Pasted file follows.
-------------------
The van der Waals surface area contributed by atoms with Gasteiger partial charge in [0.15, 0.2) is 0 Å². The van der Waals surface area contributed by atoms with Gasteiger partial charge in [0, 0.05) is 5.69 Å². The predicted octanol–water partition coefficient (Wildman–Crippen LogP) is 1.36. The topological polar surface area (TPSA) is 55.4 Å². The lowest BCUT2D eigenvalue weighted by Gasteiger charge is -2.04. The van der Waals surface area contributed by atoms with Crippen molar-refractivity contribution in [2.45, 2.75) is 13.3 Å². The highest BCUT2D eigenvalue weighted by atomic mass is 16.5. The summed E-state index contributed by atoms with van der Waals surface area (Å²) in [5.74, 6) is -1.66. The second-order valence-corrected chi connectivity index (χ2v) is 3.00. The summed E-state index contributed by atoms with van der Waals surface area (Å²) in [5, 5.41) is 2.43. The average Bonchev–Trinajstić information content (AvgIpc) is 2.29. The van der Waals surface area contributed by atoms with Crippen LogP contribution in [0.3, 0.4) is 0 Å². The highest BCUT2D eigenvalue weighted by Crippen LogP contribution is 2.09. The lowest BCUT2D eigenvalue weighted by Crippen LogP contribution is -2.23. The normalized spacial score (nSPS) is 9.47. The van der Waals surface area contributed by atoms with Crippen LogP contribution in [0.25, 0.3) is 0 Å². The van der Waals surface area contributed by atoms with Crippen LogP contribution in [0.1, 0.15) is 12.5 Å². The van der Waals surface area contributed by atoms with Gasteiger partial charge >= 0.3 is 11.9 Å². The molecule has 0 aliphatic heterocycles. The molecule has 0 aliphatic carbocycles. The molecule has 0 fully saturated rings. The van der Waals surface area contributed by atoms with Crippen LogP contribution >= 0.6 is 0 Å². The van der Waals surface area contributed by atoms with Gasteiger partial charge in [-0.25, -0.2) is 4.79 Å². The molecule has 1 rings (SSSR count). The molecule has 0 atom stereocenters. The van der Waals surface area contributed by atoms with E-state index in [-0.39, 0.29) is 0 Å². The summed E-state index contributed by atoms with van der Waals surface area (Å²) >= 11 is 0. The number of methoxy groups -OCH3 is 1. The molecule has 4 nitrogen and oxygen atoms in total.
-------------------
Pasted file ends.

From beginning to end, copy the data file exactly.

The van der Waals surface area contributed by atoms with Gasteiger partial charge in [0.15, 0.2) is 0 Å². The van der Waals surface area contributed by atoms with Gasteiger partial charge in [0, 0.05) is 5.69 Å². The predicted octanol–water partition coefficient (Wildman–Crippen LogP) is 1.36. The topological polar surface area (TPSA) is 55.4 Å². The lowest BCUT2D eigenvalue weighted by Gasteiger charge is -2.04. The van der Waals surface area contributed by atoms with Crippen molar-refractivity contribution in [2.45, 2.75) is 13.3 Å². The highest BCUT2D eigenvalue weighted by atomic mass is 16.5. The summed E-state index contributed by atoms with van der Waals surface area (Å²) in [5.74, 6) is -1.66. The second-order valence-corrected chi connectivity index (χ2v) is 3.00. The summed E-state index contributed by atoms with van der Waals surface area (Å²) in [5, 5.41) is 2.43. The average Bonchev–Trinajstić information content (AvgIpc) is 2.29. The van der Waals surface area contributed by atoms with Crippen LogP contribution in [0.3, 0.4) is 0 Å². The highest BCUT2D eigenvalue weighted by Crippen LogP contribution is 2.09. The lowest BCUT2D eigenvalue weighted by Crippen LogP contribution is -2.23. The normalized spacial score (nSPS) is 9.47. The van der Waals surface area contributed by atoms with Crippen LogP contribution in [0.25, 0.3) is 0 Å². The van der Waals surface area contributed by atoms with Crippen LogP contribution in [0.1, 0.15) is 12.5 Å². The van der Waals surface area contributed by atoms with Gasteiger partial charge >= 0.3 is 11.9 Å². The molecule has 0 aliphatic heterocycles. The molecule has 0 aliphatic carbocycles. The molecule has 0 fully saturated rings. The van der Waals surface area contributed by atoms with Crippen LogP contribution >= 0.6 is 0 Å². The van der Waals surface area contributed by atoms with Gasteiger partial charge in [-0.25, -0.2) is 4.79 Å². The molecule has 1 rings (SSSR count). The molecule has 0 atom stereocenters. The van der Waals surface area contributed by atoms with E-state index in [-0.39, 0.29) is 0 Å². The summed E-state index contributed by atoms with van der Waals surface area (Å²) >= 11 is 0. The number of methoxy groups -OCH3 is 1. The molecule has 4 nitrogen and oxygen atoms in total.